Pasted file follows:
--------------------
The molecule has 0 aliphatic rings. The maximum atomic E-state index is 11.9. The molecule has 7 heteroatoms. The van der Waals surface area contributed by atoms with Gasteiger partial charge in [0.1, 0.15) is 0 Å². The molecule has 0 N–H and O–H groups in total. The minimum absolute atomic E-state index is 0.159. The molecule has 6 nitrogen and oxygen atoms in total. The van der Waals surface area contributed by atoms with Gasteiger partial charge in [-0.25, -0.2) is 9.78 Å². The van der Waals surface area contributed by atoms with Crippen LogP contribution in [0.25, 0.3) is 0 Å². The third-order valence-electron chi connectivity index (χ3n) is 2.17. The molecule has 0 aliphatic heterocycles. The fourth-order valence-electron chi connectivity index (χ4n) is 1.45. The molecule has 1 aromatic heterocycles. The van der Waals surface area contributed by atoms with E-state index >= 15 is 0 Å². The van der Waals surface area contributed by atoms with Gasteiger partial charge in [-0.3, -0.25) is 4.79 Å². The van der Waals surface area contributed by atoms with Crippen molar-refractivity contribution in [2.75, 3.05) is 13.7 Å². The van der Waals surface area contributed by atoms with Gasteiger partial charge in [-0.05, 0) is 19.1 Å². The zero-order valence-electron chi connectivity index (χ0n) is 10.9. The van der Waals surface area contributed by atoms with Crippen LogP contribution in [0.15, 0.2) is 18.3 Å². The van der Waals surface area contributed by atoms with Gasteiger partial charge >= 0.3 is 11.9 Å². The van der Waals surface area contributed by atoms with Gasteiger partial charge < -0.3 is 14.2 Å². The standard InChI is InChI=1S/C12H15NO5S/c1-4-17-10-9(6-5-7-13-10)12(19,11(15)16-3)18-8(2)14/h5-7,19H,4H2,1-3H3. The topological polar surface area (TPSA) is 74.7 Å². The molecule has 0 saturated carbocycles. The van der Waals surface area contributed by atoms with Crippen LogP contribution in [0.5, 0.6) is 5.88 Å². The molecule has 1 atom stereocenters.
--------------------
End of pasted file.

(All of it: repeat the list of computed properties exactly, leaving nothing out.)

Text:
The molecule has 0 aliphatic rings. The maximum atomic E-state index is 11.9. The molecule has 7 heteroatoms. The van der Waals surface area contributed by atoms with Gasteiger partial charge in [0.1, 0.15) is 0 Å². The molecule has 0 N–H and O–H groups in total. The minimum absolute atomic E-state index is 0.159. The molecule has 6 nitrogen and oxygen atoms in total. The van der Waals surface area contributed by atoms with Gasteiger partial charge in [-0.25, -0.2) is 9.78 Å². The van der Waals surface area contributed by atoms with Crippen LogP contribution in [0.25, 0.3) is 0 Å². The third-order valence-electron chi connectivity index (χ3n) is 2.17. The molecule has 0 aliphatic heterocycles. The fourth-order valence-electron chi connectivity index (χ4n) is 1.45. The molecule has 1 aromatic heterocycles. The van der Waals surface area contributed by atoms with E-state index >= 15 is 0 Å². The van der Waals surface area contributed by atoms with Gasteiger partial charge in [-0.3, -0.25) is 4.79 Å². The van der Waals surface area contributed by atoms with Crippen molar-refractivity contribution in [2.75, 3.05) is 13.7 Å². The van der Waals surface area contributed by atoms with Gasteiger partial charge in [-0.05, 0) is 19.1 Å². The zero-order valence-electron chi connectivity index (χ0n) is 10.9. The van der Waals surface area contributed by atoms with Crippen LogP contribution in [0.15, 0.2) is 18.3 Å². The van der Waals surface area contributed by atoms with Gasteiger partial charge >= 0.3 is 11.9 Å². The van der Waals surface area contributed by atoms with Gasteiger partial charge < -0.3 is 14.2 Å². The standard InChI is InChI=1S/C12H15NO5S/c1-4-17-10-9(6-5-7-13-10)12(19,11(15)16-3)18-8(2)14/h5-7,19H,4H2,1-3H3. The topological polar surface area (TPSA) is 74.7 Å². The molecule has 0 saturated carbocycles. The van der Waals surface area contributed by atoms with Crippen LogP contribution in [0.5, 0.6) is 5.88 Å². The molecule has 1 atom stereocenters.